It is a lesser-known fact that Tribeni, a town in the Hooghly district of West Bengal, was the famous host to the Kumbh Mela before the Islamic invasion of Bengal took place. The mela was discontinued after the Turkic invader, Zafar Khan Ghazi invaded Bengal in 1298 CE. But after an over 700-year-long wait, the Kumbh Mela of Tribeni made the much-awaited return to the land of its origin this February.
Situated on a holy site where rivers Ganga, Yamuna, and the Saraswati (a historic river by the same name as the Vedic Saraswati) are found, much like one sees in Prayagraj, the Tribeni got its name from this outstanding geographic phenomenon. The Yuktaveni, confluence of the three Vedic rivers, that takes place at Prayagraj, is believed to disentangle at the Muktaveni of the Tribeni Sangam. The Bhagirath Hoogly, a major tributary of the Ganga divides itself into Ganga, Yamuna, and Saraswati at this Sangam. Not many know that the Kumbh Mela of Bengal would take place at this Sangam before the dark era of Islamist rule descended on this region.
Bengal suffered the onslaught of Islamic invasions during the final years of the Sen Empire. In 1298, Zafar Khan Gazi, a Turkish invader, who strangely is celebrated in most of the historical content we find around, stormed into Bengal to set up an Islamic empire, and to mark his arrival, he tore down a revered Vishnu Temple.
Tearing down Hindu places of worship is a common trait shared by most radical Islamists that invaded Bharat, and Gazi was not very different from the others of his kind. He also built a mosque on the ruins of the ancient Hindu temple he had just destroyed. Though a lot of architectural aspects were run over to hide the truth, the mosque, to date, betrays Gazi’s treachery as the architecture, the formations of countless Hindu deities including Bhagwan Vishnu’s Dashawatars are a clear give away of the mosque being a Hindu temple after all. The doorway gives a glimpse of Hindu Vaishnav architecture.
With Islamic rulers dominating the length and breadth of Bengal, the holy dip at the Tribeni, also known as the Tribeni snan was discontinued from 1399. The Kumbh Mela too seized to exist. With generation after generation of Bengali youth turning communists and gravitating towards phony secularism, it was not a surprise that no one in Bengal moved to restore the Vishnu Temple underneath the mosque.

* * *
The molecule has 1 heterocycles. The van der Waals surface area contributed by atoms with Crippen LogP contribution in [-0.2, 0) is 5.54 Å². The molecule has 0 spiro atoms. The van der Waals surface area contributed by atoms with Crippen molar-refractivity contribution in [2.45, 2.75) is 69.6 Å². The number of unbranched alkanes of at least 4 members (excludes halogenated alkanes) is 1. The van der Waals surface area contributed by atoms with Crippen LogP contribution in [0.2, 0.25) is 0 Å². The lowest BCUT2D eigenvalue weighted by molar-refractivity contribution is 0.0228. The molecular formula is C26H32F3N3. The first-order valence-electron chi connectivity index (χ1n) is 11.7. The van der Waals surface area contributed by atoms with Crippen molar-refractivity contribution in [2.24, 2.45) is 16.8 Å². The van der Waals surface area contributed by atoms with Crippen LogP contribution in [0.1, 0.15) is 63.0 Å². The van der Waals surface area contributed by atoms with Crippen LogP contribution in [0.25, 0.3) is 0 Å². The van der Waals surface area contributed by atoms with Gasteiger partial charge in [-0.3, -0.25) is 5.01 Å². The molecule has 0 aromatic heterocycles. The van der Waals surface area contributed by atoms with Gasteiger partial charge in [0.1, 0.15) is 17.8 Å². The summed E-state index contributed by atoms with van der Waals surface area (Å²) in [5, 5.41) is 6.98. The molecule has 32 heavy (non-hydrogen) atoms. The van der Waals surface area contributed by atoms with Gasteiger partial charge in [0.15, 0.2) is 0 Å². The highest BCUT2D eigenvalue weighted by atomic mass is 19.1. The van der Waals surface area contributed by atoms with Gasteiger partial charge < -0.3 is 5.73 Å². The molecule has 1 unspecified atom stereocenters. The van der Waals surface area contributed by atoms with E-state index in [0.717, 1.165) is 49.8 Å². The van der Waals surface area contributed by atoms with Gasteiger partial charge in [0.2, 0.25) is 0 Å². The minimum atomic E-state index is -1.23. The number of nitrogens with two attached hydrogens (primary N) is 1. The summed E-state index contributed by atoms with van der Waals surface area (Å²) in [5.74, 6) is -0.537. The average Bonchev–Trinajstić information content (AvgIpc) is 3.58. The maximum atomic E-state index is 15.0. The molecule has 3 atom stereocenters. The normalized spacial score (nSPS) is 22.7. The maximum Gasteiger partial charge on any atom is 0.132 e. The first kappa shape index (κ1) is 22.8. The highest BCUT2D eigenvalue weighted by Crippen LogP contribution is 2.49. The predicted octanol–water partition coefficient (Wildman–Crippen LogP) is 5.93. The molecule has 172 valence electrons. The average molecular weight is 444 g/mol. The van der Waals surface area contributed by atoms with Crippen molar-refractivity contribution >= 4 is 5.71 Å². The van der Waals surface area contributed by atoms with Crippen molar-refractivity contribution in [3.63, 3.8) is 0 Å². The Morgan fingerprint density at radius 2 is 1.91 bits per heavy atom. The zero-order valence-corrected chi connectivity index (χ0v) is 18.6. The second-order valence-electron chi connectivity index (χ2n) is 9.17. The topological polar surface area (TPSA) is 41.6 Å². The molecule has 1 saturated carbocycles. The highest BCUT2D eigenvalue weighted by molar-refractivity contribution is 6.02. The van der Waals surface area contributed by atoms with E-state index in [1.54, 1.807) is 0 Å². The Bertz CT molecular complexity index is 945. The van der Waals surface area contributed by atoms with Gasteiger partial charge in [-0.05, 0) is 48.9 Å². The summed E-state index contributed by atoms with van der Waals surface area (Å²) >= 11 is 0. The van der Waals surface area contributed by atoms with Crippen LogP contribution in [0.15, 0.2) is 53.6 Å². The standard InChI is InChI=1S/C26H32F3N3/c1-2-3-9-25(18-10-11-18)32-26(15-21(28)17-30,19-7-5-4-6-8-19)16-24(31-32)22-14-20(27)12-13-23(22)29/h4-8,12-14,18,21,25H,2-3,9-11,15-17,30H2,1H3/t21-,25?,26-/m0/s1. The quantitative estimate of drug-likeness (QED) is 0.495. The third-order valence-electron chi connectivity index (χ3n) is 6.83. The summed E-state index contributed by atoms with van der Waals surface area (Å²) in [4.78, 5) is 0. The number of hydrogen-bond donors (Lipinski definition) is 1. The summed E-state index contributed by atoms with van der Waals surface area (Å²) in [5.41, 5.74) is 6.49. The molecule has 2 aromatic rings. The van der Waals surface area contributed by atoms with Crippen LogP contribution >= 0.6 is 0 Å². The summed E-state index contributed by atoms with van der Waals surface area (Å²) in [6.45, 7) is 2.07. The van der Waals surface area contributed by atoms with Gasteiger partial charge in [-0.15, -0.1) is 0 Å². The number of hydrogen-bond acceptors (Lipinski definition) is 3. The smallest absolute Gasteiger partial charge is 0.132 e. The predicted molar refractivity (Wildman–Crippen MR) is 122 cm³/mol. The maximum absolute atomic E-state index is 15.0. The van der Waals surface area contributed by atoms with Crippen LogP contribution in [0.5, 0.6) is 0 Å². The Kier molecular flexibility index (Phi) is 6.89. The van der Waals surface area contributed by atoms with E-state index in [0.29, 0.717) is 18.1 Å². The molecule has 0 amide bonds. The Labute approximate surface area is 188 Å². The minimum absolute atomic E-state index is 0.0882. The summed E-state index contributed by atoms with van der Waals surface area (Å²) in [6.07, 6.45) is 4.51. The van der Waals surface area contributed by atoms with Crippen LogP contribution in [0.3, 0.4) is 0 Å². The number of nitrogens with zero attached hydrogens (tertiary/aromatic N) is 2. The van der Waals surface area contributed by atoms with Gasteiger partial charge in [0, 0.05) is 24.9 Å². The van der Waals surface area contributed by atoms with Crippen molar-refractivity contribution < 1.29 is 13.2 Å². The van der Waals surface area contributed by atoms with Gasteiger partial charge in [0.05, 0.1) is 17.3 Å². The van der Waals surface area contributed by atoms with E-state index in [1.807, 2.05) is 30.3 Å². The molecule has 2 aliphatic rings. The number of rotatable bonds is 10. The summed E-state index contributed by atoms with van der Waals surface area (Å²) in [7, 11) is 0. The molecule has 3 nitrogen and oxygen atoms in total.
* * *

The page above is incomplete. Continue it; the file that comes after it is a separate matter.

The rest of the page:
Hence, it was exhilarating to know that though, in small pockets, people of Bengal have started to wake up to their identity. On February 12 and 13, after 703 years, the ancient Kumbh Mela was organized at the holy site of Tribeni Sangam and people reached the place for their Kumbh Snan. The initiative to resume the holy snan and mela was taken by Kartick Maharaj of the Bharat Sevasram Sangha. The mela was crowdfunded by devoted NRIs.
The state government ruled by the Islamist-pandering TMC relented and permitted them to organize the event only five days before its commencement, and the event opened amidst the echoes of conch shells and melodies of the Aditya Hridoy Stotram. A large number of monks, seers, bauls, and people of the Matua community, disciples of Thakur Harichand and Thakur Guruchand, and devotees from various Sanatan groups arrived at the site to mark the renaissance of Hindu awakening in Bengal.
All Covid protocols were also followed during the event; a Vishwa Shanti Yagna was also performed to pray for world peace. It is saddening to see that the Yamuna River has disappeared due to geological activities while River Saraswati has thinned its course due to dumping of fly ash etc. thereby turning it into a drain. That the flickering stream of the river was still potent enough to ignite a sense of cultural identity among people of a generation that had almost forgotten its roots was an encouraging experience nevertheless.